Trump’s Afghanistan plan: Support is ‘not a blank check’

By White House FOXBusiness

Takeaways from Trump's Afghanistan speech

Army Special Forces veteran Ben Collins, former State Department press officer Morgan Ortagus, former Trump campaign national security advisor Walid Phares on President Trump's speech in Virginia.

President Donald Trump announced late Monday evening changes to the U.S. strategy in the Afghanistan, saying America must maintain a military presence in the country as the consequences of a quick exit would be “predictable and unacceptable.”

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“A hasty withdrawal would create a vacuum that terrorists—including ISIS and Al Qaeda—would instantly fill, just as happened before Sept. 11,” Trump said in a prime-time address before a group of U.S. service members at Fort Myer in Arlington, Va.

The president said America’s interests in the Middle Eastern countries of Afghanistan and Pakistan are to prevent the “re-emergence of safe-havens,” which allow terrorists to thrive and threaten the U.S., and to stop nuclear weapons and materials from reaching terrorists. Though he did not talk about number of additional troops that would be deployed to the region, Fox News reported earlier in the day that Trump approved sending 4,000 more troops to Afghanistan. Currently, the U.S. has about 8,400 troops in the area.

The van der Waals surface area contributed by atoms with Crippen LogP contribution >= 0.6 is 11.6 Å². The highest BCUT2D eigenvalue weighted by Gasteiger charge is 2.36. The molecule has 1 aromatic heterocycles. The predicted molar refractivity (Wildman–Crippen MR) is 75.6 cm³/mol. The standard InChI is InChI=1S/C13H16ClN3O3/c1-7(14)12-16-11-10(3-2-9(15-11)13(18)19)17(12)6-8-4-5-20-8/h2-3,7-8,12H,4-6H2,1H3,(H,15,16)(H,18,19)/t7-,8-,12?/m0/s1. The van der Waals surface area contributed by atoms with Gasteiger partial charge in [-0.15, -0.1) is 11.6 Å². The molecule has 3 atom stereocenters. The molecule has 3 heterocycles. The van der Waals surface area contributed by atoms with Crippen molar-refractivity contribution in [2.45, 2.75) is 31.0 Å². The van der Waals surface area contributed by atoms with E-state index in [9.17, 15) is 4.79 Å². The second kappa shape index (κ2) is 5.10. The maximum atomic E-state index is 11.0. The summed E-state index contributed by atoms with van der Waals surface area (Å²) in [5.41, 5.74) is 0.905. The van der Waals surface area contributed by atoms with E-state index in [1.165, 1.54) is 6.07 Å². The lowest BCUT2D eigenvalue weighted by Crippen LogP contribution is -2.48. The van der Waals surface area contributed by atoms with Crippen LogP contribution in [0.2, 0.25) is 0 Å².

Following what he called a “comprehensive review” with his cabinet and generals at Camp David last week, Trump announced the new strategy in the Middle East would rest upon multiple “pillars,” including a transition from a “time-based approach to one based on conditions” and a shift in policy regarding Pakistan.

“We can no longer be silent about Pakistan’s safe havens for terrorist organizations, the Taliban, and other groups that pose a threat to the region and beyond,” Trump said. “Pakistan has much to gain from partnering with our effort in Afghanistan. It has much to lose by continuing to harbor terrorists.”

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Additionally, Trump said the U.S. would focus on working with allies instead of using the military to rebuild nations with an American “image,” and allow Afghans to secure and rebuild their country.

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“America will work with the Afghan government as long as we see determination and progress,” Trump said. “However, our commitment is not unlimited, and our support is not a blank check.  The American people expect to see real reforms and real results.”

Despite the new strategy in Afghanistan, Trump, who has stepped up military action in the country since taking office, has not always been in favor of keeping U.S. forces in the region. He admitted in his speech Monday night that his “original instinct was to pull out,” and tweeted in 2013—then a private citizen—against keeping troops in the war-torn country.

Trump’s message on Monday, however, was clear when it came to what he hopes to accomplish by maintaining a U.S. military presence in the Middle East.

“Our troops will fight to win,” he said. “From now on, victory will have a clear definition: attacking our enemies, obliterating ISIS, crushing al Qaeda, preventing the Taliban from taking over the country, and stopping mass terror attacks against Americans before they emerge.”

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